Pop culture obsessives writing for the pop culture obsessed.
Pop culture obsessives writing for the pop culture obsessed.

Withnail And I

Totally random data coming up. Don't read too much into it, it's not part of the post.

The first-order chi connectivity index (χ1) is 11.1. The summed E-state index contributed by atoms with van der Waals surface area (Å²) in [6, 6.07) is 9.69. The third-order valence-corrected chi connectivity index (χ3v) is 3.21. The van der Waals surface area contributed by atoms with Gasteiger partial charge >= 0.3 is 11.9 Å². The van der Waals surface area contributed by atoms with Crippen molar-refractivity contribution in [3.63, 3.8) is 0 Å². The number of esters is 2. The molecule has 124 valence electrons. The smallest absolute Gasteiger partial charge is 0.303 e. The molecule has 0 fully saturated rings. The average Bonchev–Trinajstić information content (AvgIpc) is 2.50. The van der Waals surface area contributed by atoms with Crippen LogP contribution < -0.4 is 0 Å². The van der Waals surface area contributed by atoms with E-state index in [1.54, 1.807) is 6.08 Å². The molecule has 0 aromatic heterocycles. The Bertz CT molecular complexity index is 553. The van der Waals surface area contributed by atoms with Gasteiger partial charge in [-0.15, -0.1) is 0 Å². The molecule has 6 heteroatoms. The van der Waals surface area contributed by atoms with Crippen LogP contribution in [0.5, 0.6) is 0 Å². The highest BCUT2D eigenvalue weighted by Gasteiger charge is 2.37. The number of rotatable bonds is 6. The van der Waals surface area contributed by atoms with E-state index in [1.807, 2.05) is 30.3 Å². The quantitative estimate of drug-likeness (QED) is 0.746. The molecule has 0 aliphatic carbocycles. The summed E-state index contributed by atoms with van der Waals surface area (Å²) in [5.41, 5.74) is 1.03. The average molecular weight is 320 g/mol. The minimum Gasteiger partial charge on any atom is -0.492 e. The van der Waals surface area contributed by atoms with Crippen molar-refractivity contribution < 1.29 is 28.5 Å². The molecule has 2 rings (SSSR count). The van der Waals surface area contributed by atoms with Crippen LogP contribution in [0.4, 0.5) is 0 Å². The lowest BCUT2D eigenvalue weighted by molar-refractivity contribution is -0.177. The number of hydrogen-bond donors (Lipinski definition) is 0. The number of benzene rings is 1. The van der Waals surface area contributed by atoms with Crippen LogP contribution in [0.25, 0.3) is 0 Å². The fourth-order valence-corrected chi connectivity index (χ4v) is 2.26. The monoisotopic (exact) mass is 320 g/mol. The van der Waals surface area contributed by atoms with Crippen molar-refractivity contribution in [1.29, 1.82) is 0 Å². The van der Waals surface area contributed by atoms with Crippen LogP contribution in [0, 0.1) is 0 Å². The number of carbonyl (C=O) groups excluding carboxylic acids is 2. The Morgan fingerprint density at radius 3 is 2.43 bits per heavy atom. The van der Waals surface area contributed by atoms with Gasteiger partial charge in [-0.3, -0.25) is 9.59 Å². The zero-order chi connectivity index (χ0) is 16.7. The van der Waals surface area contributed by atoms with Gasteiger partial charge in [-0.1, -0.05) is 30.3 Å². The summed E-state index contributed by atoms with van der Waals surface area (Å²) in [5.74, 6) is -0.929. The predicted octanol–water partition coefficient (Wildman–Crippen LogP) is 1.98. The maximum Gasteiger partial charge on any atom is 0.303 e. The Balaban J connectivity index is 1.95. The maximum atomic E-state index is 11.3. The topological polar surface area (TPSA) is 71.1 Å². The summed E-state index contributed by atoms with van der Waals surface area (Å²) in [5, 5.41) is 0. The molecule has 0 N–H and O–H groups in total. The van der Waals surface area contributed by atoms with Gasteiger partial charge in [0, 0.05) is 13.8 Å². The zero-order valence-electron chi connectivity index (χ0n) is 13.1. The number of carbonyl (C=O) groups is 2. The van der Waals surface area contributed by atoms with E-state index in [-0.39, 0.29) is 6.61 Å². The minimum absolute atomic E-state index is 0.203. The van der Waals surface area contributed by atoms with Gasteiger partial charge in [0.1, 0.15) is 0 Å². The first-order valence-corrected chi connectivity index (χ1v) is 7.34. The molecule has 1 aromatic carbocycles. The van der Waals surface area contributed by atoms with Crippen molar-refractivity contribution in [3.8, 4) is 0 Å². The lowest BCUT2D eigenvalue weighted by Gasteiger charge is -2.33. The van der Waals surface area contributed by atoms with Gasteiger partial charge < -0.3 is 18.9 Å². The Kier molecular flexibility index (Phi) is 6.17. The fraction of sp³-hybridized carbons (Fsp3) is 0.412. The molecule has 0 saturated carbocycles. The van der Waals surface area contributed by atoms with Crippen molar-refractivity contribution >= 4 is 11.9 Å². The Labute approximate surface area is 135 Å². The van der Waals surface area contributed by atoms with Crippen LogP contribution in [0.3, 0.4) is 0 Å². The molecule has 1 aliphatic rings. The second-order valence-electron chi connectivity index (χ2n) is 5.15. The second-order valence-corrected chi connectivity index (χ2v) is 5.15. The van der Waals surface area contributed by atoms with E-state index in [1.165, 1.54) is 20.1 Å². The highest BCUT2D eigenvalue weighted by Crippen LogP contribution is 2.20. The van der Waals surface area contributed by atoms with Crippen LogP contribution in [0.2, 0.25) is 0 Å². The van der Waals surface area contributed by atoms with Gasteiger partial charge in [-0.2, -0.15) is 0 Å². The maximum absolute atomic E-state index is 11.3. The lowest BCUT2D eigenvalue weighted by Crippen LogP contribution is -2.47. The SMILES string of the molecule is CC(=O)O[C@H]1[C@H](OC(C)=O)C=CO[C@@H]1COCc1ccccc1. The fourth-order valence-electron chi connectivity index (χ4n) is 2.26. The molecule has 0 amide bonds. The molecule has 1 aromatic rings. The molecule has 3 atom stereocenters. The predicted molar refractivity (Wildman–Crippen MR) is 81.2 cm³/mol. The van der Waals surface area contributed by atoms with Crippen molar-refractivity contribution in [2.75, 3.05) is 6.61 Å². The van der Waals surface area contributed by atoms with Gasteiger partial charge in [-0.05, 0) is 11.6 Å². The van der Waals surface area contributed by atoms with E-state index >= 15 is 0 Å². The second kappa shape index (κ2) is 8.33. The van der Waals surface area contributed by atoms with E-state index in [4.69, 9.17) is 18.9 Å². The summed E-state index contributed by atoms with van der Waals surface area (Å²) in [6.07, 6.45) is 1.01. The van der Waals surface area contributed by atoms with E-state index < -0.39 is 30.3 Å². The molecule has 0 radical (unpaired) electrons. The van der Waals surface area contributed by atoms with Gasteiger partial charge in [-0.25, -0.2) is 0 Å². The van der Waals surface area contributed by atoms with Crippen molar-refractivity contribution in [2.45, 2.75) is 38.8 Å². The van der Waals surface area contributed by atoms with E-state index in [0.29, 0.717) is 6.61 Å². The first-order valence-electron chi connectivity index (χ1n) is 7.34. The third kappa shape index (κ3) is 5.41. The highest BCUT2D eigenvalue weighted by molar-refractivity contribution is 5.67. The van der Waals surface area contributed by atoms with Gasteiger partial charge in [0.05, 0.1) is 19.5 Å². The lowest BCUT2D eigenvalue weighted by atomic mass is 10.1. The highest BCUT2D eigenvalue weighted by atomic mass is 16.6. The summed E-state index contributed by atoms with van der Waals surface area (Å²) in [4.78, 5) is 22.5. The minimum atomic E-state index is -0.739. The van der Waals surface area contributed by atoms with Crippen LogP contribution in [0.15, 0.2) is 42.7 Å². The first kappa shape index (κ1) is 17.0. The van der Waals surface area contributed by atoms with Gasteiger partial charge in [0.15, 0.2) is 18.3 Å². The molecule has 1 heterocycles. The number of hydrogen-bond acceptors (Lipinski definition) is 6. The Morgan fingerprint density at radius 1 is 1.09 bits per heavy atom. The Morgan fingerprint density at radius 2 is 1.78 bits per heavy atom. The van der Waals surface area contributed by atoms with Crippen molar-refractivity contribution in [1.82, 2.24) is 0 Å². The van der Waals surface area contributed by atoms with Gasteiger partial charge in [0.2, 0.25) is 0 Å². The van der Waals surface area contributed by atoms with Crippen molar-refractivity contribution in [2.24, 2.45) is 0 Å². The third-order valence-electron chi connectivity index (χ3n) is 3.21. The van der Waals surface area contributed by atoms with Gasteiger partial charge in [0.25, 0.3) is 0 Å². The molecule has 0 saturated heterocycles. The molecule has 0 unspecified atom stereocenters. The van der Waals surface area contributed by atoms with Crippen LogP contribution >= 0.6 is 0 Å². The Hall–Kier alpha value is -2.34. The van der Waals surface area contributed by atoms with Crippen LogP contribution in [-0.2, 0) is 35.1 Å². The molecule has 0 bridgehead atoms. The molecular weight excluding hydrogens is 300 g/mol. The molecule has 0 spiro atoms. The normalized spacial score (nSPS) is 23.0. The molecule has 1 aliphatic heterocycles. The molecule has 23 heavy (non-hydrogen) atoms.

Though his script for The Killing Fields was nominated for an Academy Award, actor-turned-filmmaker Bruce Robinson is probably best known for 1987's Withnail And I, a cultishly adored comedy recently released on DVD alongside his less-loved follow-up, 1989's How To Get Ahead In Advertising. Loosely based on Robinson's experiences as a struggling actor in '60s London, Withnail stars Paul McGann and Richard E. Grant as chronically unemployed, on-the-dole London thespians wasting away the waning days of the '60s in a drunken, speed-addled haze. Desperate for a change of scenery, the men spend a weekend at the country cottage of Grant's gay uncle, a process complicated both by culture clashes and by the unwanted return of said uncle, a shameless ham with a less-than-wholesome interest in McGann. An episodic slice-of-life comedy, Withnail And I relies less on plot than on characterization. In Grant's boozy, self-pitying, strangely dignified Withnail, Robinson created one of the great characters of British comedy, a tragicomic dandy who hides his insecurities under an outsized cloak of theatrical bravado. McGann is far less memorable by comparison, but he's accompanied by a colorful supporting cast that includes Ralph Brown as a philosophical drug dealer whose off-kilter presence and hypnotic line readings accomplish the seemingly impossible feat of upstaging Grant in his signature role. As much a meditation on the death of the '60s as a fish-out-of-water comedy, Withnail feels at times like an English version of Fear And Loathing In Las Vegas, another druggy, rambling black comedy about chemical-crazed misfits stumbling through a post-ideological wasteland populated by burnouts, squares, and assorted freaks. (It's probably no coincidence that the movie's poster was designed by Hunter S. Thompson illustrator Ralph Steadman.) Withnail And I works as a comedy, but it's a comedy of desperation, and the ever-present specter of failure, overdose, and addiction haunting its leads lends it an aura of lyrical sadness. Grant returns in 1989's How To Get Ahead In Advertising, playing an archetypal figure of '80s greed—a hard-charging advertising executive who long ago decided to cash in his values and integrity for a fat paycheck and a comfortable office. But, while attempting to develop a campaign for zit cream, Grant suffers a crisis of conscience that coincides with the appearance of a talking, demonic, unmistakably right-wing boil on his neck. The insidious boil proceeds to take over Grant's body, turning him into a corporate monster with a malevolent mustache and a nefarious plan to promote boils. An almost Cronenbergian satire on corporate hubris, Advertising is far from subtle, with Grant periodically delivering long, anti-advertising broadsides that could have been lifted directly from a Leftist pamphlet on the evils of hucksterism. Like the similarly themed American Psycho and Vampire's Kiss, Advertising doesn't boast a linear plot; it rises and falls with the wildly varying mental state of its yuppie monster. But Grant's boil-plagued lead makes a terrific monster, and Grant himself makes his metamorphosis from professional bastard to environmental crusader to evil-boil-run-amok not only palatable, but funny, strangely touching, and relatively seamless. Advertising is far from an unqualified success: Subplots and characters are introduced and then forgotten, and the film ends abruptly. But there's much to admire about Robinson's corrosive portrait of a hermetic, artificial world in which not even the human body is safe from the invasive attacks of consumer culture.


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